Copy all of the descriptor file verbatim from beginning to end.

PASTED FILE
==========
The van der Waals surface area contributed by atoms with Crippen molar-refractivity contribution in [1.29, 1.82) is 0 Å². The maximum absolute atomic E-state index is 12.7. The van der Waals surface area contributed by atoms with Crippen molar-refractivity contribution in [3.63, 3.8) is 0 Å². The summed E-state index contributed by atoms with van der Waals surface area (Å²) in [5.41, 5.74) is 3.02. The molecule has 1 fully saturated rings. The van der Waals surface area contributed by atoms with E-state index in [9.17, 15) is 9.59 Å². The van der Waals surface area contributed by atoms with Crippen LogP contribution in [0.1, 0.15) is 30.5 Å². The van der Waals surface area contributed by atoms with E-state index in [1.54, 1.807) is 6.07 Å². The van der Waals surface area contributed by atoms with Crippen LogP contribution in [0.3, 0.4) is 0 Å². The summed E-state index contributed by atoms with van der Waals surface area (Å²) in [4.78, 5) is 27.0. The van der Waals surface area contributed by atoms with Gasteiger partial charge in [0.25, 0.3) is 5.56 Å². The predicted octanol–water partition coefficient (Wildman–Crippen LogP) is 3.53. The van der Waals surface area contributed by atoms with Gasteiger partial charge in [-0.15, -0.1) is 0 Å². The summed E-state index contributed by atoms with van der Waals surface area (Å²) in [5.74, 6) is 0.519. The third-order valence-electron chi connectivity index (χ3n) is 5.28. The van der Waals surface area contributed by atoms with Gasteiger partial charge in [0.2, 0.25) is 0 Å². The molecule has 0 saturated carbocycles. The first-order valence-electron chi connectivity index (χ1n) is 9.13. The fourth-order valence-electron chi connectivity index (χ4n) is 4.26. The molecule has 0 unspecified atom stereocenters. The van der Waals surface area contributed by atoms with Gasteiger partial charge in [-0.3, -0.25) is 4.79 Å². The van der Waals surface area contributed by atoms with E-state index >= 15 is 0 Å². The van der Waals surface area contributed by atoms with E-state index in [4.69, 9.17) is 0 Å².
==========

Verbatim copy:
The van der Waals surface area contributed by atoms with Crippen molar-refractivity contribution in [1.29, 1.82) is 0 Å². The maximum absolute atomic E-state index is 12.7. The van der Waals surface area contributed by atoms with Crippen molar-refractivity contribution in [3.63, 3.8) is 0 Å². The summed E-state index contributed by atoms with van der Waals surface area (Å²) in [5.41, 5.74) is 3.02. The molecule has 1 fully saturated rings. The van der Waals surface area contributed by atoms with E-state index in [9.17, 15) is 9.59 Å². The van der Waals surface area contributed by atoms with Crippen LogP contribution in [0.1, 0.15) is 30.5 Å². The van der Waals surface area contributed by atoms with E-state index in [1.54, 1.807) is 6.07 Å². The van der Waals surface area contributed by atoms with Crippen LogP contribution in [0.3, 0.4) is 0 Å². The summed E-state index contributed by atoms with van der Waals surface area (Å²) in [4.78, 5) is 27.0. The van der Waals surface area contributed by atoms with Gasteiger partial charge in [0.25, 0.3) is 5.56 Å². The predicted octanol–water partition coefficient (Wildman–Crippen LogP) is 3.53. The van der Waals surface area contributed by atoms with Gasteiger partial charge in [-0.15, -0.1) is 0 Å². The summed E-state index contributed by atoms with van der Waals surface area (Å²) in [5.74, 6) is 0.519. The third-order valence-electron chi connectivity index (χ3n) is 5.28. The van der Waals surface area contributed by atoms with Gasteiger partial charge in [0.2, 0.25) is 0 Å². The molecule has 0 saturated carbocycles. The first-order valence-electron chi connectivity index (χ1n) is 9.13. The fourth-order valence-electron chi connectivity index (χ4n) is 4.26. The molecule has 0 unspecified atom stereocenters. The van der Waals surface area contributed by atoms with Gasteiger partial charge in [-0.3, -0.25) is 4.79 Å². The van der Waals surface area contributed by atoms with E-state index >= 15 is 0 Å². The van der Waals surface area contributed by atoms with E-state index in [4.69, 9.17) is 0 Å².